The latest figures shifted that equation, with the banks more often giving homeowners principal or interest reductions on their loans or refinancing them into new loans, enabling them to stay in their homes. Those benefits totaled $29.2 billion to 387,420 homeowners since the program began in March 2012, according to Smith's tally of the bank reports.

By comparison, aid in the form of short sales totaled $20.1 billion to about 175,000 borrowers.

One prominent critic, Kevin Stein of the California Reinvestment Coalition, said the assistance still involved too little reduction of first-mortgage balances -- the action, he said, that was "meant to be the heart of the agreement."

In California, Stein said, relief skewed too heavily toward short sales and writing off second liens -- delinquent credit lines and second mortgages that would be worth little or nothing if an underwater home went through foreclosure.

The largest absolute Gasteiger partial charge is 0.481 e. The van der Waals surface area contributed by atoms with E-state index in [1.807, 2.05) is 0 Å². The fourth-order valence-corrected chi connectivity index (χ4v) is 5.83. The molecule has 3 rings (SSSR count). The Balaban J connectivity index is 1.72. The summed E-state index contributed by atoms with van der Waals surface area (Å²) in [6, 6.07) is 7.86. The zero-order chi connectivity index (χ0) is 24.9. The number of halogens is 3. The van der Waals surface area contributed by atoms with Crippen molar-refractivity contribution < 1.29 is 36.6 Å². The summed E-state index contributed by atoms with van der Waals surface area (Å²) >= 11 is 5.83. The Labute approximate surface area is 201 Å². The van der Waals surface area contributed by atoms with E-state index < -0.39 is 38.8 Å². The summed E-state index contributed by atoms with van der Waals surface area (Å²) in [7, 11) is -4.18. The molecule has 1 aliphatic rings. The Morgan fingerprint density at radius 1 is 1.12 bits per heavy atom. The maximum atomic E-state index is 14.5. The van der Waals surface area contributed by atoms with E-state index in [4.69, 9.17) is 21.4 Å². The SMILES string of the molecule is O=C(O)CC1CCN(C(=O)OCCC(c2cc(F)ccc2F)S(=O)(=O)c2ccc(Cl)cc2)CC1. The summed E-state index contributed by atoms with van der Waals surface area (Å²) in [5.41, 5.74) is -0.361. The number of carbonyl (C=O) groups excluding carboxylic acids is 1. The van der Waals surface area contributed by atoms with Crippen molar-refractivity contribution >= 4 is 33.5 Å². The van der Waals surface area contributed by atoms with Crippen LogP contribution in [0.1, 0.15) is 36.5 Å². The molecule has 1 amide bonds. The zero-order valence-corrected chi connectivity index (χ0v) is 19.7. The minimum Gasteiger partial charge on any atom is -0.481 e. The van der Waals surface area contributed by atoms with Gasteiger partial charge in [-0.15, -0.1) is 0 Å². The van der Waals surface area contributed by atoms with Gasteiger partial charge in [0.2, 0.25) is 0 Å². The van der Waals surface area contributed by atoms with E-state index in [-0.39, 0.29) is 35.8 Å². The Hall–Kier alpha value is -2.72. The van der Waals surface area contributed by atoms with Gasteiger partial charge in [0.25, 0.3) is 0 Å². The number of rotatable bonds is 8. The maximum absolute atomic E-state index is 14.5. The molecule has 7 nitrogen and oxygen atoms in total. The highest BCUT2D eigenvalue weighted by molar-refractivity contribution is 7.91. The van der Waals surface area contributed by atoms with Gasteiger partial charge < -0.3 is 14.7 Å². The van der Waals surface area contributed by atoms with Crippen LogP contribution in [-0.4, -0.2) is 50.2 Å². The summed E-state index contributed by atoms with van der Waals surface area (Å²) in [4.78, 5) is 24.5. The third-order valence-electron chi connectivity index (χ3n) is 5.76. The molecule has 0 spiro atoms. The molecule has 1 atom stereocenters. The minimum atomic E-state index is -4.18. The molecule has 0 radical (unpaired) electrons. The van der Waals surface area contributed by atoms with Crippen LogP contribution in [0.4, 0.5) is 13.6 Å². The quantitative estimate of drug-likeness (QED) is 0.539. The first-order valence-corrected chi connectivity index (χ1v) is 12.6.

Stein gave Bank of America, which is required to deliver by far the most assistance to borrowers, good marks during the latest quarter, saying its assistance was delivered almost entirely by reducing principal on first mortgages.

Wells Fargo, by contrast, continued to use short sales heavily, Stein said. It dispensed aid about equally through short sales and principal reductions, he said.

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